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Online Campaign Launched To Nominate First Black Woman Kentucky Poet Laureate

Drake, Whitehead, Jones

Nominations for the state’s next poet laureate close on October 1st — and for most Kentuckians, it’s probably not a deadline they’re thinking too much about.

But earlier this week, a campaign led by “outlaw poet” Ron Whitehead and Ricky Jones, the chair of the Pan-African Studies Department at the University of Louisville, was launched online to nominate poet Hannah Drake as the next pick.

The social media post, which has been shared hundreds of times, is requesting letters which will be included in the nomination packet.

A representative from the Kentucky Arts Council, which reviews nominations, said applicants are judged on how their previous work is informed by Kentucky, as well as their ability to promote Kentucky through future work.

According to Drake, she would bring something different to the exploration of Kentucky as a state.

“I always explore race, sexism, feminism, politics,” Drake said. “I’m very interested in the history of Kentucky that is at times tried to remain neutral, in very deep issues in this country. And I think there are many issues that Kentucky needs to face, especially for where we are trying to go.”

If chosen, Drake would be the first black woman to serve as Kentucky Poet Laureate; Frank X Walker was the first person of color to serve in the position. U of L professor Ricky Jones says it’s time to hear from those voices more:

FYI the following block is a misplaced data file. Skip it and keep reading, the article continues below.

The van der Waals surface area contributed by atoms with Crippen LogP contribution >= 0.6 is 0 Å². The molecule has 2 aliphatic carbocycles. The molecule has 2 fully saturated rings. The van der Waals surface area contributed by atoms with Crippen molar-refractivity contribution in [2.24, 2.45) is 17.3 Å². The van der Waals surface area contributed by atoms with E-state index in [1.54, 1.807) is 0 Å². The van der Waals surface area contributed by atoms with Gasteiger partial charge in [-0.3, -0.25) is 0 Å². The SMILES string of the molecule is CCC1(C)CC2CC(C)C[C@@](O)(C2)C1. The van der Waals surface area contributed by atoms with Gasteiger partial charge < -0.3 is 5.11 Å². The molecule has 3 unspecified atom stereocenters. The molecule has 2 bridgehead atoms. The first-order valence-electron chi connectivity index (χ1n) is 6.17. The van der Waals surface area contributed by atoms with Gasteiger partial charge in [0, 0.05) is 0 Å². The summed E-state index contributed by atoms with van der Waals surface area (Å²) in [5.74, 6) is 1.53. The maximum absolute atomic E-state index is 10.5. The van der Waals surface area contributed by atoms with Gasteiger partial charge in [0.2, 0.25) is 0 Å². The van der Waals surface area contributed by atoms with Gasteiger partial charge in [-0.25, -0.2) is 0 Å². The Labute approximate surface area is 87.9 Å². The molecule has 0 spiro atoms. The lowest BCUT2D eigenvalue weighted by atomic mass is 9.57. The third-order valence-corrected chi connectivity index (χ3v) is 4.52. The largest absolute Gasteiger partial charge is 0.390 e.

“If you don’t have people of color, women of color, women overall — where people understand who they are, what they do, what their contributions are,they will never be honored,” Jones said. “Two, they will never be elevated. Three, those things won’t happen because they will never be known.”

Whitehead said: “I hate politics, but I’m not naive. I stand up and speak out.”

Whitehead, as well as Drake and Jones, have been publicly critical of some of Governor Matt Bevin’s decisions. Bevin will ultimately present the honor of poet laureate.

Whitehead said that’s one of the reasons he wanted to make this nomination process as public as possible — so it wouldn’t get swept under the rug.

“If we make this public enough, there’s enough support, a groundswell of support, [we can] persuade the Kentucky Arts Council that Hannah’s the right person,” Whitehead said.